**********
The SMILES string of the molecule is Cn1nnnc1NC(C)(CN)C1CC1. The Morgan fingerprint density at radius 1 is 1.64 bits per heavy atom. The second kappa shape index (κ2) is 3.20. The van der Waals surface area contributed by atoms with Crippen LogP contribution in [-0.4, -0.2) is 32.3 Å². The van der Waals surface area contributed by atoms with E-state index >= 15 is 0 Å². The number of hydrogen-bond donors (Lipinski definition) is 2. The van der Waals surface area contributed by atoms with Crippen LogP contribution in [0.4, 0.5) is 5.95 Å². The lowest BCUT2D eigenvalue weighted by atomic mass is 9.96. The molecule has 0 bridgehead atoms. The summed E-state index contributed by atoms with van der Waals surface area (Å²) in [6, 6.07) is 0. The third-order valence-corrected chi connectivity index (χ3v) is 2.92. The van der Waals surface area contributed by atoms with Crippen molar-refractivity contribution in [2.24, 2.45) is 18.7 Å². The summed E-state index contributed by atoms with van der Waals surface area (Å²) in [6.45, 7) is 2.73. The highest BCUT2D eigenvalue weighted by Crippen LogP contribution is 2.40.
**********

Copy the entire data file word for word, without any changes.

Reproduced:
The SMILES string of the molecule is Cn1nnnc1NC(C)(CN)C1CC1. The Morgan fingerprint density at radius 1 is 1.64 bits per heavy atom. The second kappa shape index (κ2) is 3.20. The van der Waals surface area contributed by atoms with Crippen LogP contribution in [-0.4, -0.2) is 32.3 Å². The van der Waals surface area contributed by atoms with E-state index >= 15 is 0 Å². The number of hydrogen-bond donors (Lipinski definition) is 2. The van der Waals surface area contributed by atoms with Crippen LogP contribution in [0.4, 0.5) is 5.95 Å². The lowest BCUT2D eigenvalue weighted by atomic mass is 9.96. The molecule has 0 bridgehead atoms. The summed E-state index contributed by atoms with van der Waals surface area (Å²) in [6, 6.07) is 0. The third-order valence-corrected chi connectivity index (χ3v) is 2.92. The van der Waals surface area contributed by atoms with Crippen molar-refractivity contribution in [2.24, 2.45) is 18.7 Å². The summed E-state index contributed by atoms with van der Waals surface area (Å²) in [6.45, 7) is 2.73. The highest BCUT2D eigenvalue weighted by Crippen LogP contribution is 2.40.